YouTube has released its 2023 Culture & Trends Report, demonstrating how digital video creation and consumption are shaping and interacting with pop culture.
The report, comprising data from surveys in 14 countries of people ages 18–44 who are online, analyzed hundreds of trends. Here are some of the report’s most interesting, if unsurprising, findings. They may inspire more content creation—or just reinforce the notion that you’re doing the right thing.
Video content is huge. Not a shocking revelation to anyone, but the stats are pretty convincing: 82% of respondents said they’ve posted video content online (to Instagram stories, TikTok, YouTube, or Snapchat) in the past 12 months. And with more tools at creators’ disposal, consumers are raising their expectations of what they see online, increasingly expecting personalized experiences and videos in different formats (short versus long, live or prerecorded). More than two-thirds of respondents (68%) said they watch videos about a specific topic they are into in multiple formats; 67% of Gen Z respondents said they like when their favorite creators post different types of videos. So diversifying between long- and short-form video is one takeaway to consider.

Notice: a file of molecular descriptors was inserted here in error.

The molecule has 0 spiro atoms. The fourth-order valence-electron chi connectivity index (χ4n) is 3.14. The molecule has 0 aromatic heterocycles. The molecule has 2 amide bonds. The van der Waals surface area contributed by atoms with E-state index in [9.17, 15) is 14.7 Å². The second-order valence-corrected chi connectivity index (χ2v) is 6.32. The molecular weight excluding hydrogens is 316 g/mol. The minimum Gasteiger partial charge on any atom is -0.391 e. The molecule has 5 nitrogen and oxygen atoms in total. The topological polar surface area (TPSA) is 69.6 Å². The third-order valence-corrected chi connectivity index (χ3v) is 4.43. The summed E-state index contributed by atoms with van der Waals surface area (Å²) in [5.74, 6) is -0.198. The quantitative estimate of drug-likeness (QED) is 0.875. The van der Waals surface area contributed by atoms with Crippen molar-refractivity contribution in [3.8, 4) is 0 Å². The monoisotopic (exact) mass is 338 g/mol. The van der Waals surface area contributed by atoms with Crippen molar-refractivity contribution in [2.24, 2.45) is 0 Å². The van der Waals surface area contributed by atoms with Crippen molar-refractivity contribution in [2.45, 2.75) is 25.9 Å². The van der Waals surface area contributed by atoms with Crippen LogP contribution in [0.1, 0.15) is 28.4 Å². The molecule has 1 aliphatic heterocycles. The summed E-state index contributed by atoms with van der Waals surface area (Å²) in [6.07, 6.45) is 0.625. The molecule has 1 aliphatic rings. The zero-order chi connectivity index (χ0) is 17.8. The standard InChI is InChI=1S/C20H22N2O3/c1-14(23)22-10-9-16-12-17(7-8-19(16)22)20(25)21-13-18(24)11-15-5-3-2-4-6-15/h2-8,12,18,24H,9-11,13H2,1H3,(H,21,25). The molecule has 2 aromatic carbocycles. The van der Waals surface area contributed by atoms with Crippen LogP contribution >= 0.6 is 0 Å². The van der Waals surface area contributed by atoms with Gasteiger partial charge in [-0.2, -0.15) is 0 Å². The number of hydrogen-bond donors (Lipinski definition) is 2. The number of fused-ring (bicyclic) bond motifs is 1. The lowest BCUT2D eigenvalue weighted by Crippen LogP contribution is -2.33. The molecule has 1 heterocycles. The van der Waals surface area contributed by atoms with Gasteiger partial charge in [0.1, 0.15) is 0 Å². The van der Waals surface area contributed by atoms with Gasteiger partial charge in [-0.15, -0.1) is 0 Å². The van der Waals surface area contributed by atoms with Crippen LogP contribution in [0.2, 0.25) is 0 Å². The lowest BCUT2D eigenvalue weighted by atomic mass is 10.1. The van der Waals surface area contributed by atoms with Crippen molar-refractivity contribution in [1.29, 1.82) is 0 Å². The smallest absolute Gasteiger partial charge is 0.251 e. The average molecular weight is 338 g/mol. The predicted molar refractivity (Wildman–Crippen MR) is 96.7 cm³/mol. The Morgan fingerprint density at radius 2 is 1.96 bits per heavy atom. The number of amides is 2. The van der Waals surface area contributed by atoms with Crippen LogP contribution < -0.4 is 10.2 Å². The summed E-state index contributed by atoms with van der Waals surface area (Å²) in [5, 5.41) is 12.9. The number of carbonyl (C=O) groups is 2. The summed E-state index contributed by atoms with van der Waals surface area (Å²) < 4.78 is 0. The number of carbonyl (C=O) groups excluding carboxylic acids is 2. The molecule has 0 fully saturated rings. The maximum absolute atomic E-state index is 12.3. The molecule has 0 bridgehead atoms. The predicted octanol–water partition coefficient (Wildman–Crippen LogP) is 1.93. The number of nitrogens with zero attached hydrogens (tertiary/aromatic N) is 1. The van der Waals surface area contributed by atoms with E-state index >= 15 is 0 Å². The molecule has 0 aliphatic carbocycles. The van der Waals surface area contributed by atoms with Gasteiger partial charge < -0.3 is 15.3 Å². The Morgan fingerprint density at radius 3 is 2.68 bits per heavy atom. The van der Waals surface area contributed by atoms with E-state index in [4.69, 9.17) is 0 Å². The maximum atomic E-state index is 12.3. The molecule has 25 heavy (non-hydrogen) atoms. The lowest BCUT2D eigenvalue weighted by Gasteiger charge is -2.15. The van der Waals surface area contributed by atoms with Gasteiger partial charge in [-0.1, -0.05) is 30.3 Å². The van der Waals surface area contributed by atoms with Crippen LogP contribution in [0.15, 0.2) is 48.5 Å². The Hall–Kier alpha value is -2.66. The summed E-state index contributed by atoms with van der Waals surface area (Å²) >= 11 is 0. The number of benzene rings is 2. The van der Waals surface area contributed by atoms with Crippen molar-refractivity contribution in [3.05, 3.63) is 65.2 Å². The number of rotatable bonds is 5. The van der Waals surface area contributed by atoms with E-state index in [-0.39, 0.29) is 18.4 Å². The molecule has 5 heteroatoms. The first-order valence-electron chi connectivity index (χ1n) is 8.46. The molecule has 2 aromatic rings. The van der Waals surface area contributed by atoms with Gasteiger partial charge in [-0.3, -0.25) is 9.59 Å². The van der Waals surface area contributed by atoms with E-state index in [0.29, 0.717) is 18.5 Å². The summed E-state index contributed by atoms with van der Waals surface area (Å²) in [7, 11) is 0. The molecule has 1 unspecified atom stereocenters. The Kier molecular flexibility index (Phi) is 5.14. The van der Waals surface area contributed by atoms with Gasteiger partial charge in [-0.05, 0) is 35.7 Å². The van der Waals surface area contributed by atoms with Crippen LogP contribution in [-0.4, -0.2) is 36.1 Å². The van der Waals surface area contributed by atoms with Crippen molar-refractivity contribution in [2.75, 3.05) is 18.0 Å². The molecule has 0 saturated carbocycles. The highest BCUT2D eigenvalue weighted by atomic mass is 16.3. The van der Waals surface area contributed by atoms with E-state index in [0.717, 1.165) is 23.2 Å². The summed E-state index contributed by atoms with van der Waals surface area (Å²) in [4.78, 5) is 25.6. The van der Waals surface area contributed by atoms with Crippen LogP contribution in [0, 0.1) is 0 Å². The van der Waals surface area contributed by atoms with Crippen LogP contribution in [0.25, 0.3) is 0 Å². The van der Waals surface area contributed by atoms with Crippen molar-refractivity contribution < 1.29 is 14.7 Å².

Tools to make video experiences more accessible—such as closed captioning and multilanguage audio tracks—should be used whenever possible. Most video viewers agree subtitles are desirable (for not watching with the sound on, for example), while 54% of those surveyed said they follow a creator who creates content in a language other than their own.
The way people consume—and the vast availability of content out there—makes way for both active and casual consumption. Active fans are those who might interact with a band’s campaign by remixing or riffing on its content or would create memes. Casual fans, on the other hand, consume content more passively. In one example of how people rely on online video content, 54% of those surveyed say they would prefer to watch creators break down a major event (like the Oscars or Grammys) rather than watch the event itself. Meanwhile, 47% of Gen Z have watched videos made by fans of specific content, artists, or public figures over the past 12 months. To put it another way, just because a potential fan isn’t viewing or engaging with certain content doesn’t mean they aren’t interacting with it secondhand.
For more information on the report, visit blog.youtube.com.
(Image courtesy YouTube)
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